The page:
As cool and crisp as a tart Italian citrus ice is the Chehalem 2007 Pinot Gris (about $18 at wine shops) from Oregon's Willamette Valley, a region celebrated for its peerless pinot noirs.
Our first impression of this pale platinum wine was one of airy freshness, reminding us of the snap of white bedsheets line drying on a breezy summer day. The aroma on uncapping was not that of fresh laundry, of course, but of clean white fruit, a perception intensified at first sip. The dominant notes in this beautifully balanced cold-filtered wine are of white peaches and white tea, with overtones of Persian lime, mint and pear and a flinty minerality on the finish.
We drank this wine with great pleasure as an aperitif on a warm evening and stayed with it through a simple supper of cheese omelets with fresh dill and sweet corn. The winemaker considers this a universal food wine and we agree, with one caveat: If bitter greens are on the menu, don't waste this gem at table. Drink it first.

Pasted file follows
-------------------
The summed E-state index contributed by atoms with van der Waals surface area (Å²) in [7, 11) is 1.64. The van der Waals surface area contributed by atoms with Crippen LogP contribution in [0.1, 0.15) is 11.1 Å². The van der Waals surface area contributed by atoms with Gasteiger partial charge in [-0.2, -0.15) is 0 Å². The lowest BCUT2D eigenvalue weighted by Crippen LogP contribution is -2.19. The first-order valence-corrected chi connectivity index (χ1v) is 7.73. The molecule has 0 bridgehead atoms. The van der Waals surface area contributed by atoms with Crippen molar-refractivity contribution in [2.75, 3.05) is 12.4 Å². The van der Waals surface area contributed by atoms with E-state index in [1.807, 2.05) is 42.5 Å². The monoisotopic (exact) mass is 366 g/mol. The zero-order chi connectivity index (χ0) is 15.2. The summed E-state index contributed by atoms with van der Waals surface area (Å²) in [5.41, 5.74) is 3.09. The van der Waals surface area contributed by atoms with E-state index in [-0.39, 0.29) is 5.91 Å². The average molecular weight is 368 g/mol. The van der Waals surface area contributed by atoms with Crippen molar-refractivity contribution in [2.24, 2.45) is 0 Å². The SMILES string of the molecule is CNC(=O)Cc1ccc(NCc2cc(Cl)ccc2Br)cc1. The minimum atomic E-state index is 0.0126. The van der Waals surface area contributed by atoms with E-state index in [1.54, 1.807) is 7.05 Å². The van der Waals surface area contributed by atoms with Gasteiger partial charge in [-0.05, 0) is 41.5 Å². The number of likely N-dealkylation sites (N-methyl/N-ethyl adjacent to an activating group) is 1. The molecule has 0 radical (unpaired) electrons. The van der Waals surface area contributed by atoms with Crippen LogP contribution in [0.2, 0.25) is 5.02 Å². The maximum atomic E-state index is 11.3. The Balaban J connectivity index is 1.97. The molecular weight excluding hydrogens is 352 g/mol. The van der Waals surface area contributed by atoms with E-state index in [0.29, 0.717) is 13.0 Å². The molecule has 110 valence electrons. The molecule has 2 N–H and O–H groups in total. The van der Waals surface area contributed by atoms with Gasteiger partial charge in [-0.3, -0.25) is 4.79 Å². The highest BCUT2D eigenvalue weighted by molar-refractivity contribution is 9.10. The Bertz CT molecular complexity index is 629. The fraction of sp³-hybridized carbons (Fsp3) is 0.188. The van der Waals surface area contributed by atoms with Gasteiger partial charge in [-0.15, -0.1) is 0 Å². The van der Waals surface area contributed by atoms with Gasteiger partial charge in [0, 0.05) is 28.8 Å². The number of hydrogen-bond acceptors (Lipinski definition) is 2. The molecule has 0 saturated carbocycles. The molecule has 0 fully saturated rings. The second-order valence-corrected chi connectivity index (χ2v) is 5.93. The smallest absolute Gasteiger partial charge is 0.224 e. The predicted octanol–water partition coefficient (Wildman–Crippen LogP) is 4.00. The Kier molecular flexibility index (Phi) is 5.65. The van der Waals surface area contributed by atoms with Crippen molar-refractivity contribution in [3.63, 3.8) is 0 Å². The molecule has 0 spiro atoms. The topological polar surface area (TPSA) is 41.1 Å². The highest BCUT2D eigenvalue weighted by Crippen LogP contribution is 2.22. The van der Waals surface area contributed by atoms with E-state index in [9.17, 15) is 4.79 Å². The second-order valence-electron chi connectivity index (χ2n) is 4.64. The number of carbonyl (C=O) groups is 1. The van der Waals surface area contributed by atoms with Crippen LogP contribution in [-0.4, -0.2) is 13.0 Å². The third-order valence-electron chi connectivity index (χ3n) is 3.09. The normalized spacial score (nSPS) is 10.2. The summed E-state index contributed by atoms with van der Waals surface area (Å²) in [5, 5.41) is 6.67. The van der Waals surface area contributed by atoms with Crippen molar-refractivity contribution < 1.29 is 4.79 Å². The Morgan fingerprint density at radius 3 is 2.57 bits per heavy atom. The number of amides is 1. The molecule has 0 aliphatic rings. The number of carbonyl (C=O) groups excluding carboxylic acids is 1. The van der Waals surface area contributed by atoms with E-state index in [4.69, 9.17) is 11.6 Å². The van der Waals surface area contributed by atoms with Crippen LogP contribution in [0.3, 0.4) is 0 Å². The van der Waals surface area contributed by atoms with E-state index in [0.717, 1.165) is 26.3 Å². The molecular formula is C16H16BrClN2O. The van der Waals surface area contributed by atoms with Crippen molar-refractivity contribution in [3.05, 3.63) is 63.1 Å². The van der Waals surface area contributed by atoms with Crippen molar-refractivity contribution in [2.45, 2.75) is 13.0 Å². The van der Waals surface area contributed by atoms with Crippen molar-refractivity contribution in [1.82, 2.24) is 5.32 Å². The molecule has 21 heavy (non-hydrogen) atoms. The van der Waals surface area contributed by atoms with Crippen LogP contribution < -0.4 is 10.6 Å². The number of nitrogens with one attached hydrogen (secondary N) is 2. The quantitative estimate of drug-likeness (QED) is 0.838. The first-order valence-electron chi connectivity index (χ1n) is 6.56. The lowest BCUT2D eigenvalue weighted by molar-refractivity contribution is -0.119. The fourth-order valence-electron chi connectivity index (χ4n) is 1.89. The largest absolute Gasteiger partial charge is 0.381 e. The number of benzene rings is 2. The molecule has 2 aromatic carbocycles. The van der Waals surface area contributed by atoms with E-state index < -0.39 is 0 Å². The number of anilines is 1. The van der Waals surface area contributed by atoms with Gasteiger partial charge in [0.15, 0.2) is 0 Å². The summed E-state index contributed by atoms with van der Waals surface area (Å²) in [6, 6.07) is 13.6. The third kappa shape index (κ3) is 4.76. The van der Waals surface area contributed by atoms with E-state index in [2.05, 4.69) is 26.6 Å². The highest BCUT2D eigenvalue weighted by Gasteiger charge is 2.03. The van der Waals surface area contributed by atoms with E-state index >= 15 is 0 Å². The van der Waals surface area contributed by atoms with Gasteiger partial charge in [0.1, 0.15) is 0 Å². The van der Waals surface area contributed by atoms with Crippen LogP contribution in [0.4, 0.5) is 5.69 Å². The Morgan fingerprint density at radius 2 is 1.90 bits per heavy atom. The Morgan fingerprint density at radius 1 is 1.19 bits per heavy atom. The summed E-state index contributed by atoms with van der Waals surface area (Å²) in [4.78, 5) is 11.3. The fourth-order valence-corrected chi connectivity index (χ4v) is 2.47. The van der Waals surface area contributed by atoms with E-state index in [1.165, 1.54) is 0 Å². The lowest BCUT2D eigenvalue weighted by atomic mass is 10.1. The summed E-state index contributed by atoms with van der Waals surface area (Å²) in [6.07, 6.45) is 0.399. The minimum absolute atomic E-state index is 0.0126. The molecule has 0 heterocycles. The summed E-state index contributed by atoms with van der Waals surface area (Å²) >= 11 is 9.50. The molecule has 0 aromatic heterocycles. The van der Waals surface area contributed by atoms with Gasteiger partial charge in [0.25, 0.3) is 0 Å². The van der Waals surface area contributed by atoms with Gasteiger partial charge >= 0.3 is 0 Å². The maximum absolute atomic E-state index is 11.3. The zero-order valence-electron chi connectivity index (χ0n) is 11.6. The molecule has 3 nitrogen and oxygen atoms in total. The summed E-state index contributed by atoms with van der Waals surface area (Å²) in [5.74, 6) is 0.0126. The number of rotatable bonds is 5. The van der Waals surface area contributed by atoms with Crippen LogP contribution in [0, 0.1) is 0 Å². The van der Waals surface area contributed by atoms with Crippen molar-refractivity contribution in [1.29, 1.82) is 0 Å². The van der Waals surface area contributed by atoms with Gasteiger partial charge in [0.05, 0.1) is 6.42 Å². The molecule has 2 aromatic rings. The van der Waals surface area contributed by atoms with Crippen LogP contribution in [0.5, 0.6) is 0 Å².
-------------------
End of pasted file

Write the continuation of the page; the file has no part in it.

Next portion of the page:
The 2007 was made of grapes harvested ripe from the winery's Ridgecrest, Stoller and Corral Creek estate vineyards and was fermented in stainless steel by a process resulting in very low residual sugar in the bottle. Thus the wine's sterling bone dry crispness, a feat achieved without sacrificing a pleasing velvety weight on the tongue. Add in the fact that 2007 was a superior vintage for white grapes in the region, and you have the makings of a wine worth stocking up to beguile the long, hot summer ahead.
Colette and John Bancroft. She is the Times' book editor, and he is a freelance writer specializing in food, wine and travel.